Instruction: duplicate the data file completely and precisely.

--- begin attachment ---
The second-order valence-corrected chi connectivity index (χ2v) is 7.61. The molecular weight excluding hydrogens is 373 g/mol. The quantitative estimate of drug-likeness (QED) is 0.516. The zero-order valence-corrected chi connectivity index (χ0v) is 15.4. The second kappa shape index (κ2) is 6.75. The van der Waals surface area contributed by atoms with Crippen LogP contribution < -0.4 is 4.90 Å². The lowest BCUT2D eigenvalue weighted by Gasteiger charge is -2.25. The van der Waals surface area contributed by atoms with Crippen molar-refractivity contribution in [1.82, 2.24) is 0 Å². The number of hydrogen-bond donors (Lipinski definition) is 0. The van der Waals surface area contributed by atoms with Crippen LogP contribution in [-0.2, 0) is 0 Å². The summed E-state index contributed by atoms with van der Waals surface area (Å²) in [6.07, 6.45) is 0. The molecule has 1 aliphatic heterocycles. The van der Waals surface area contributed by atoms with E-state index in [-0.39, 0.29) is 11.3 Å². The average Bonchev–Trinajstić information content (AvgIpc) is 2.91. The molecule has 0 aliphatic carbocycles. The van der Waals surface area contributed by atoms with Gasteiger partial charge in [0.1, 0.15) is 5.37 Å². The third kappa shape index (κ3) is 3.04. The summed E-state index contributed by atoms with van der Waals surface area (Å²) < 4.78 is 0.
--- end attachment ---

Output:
The second-order valence-corrected chi connectivity index (χ2v) is 7.61. The molecular weight excluding hydrogens is 373 g/mol. The quantitative estimate of drug-likeness (QED) is 0.516. The zero-order valence-corrected chi connectivity index (χ0v) is 15.4. The second kappa shape index (κ2) is 6.75. The van der Waals surface area contributed by atoms with Crippen LogP contribution < -0.4 is 4.90 Å². The lowest BCUT2D eigenvalue weighted by Gasteiger charge is -2.25. The van der Waals surface area contributed by atoms with Crippen molar-refractivity contribution in [1.82, 2.24) is 0 Å². The number of hydrogen-bond donors (Lipinski definition) is 0. The van der Waals surface area contributed by atoms with Crippen LogP contribution in [-0.2, 0) is 0 Å². The summed E-state index contributed by atoms with van der Waals surface area (Å²) in [6.07, 6.45) is 0. The molecule has 1 aliphatic heterocycles. The van der Waals surface area contributed by atoms with E-state index in [-0.39, 0.29) is 11.3 Å². The average Bonchev–Trinajstić information content (AvgIpc) is 2.91. The molecule has 0 aliphatic carbocycles. The van der Waals surface area contributed by atoms with Gasteiger partial charge in [0.1, 0.15) is 5.37 Å². The third kappa shape index (κ3) is 3.04. The summed E-state index contributed by atoms with van der Waals surface area (Å²) < 4.78 is 0.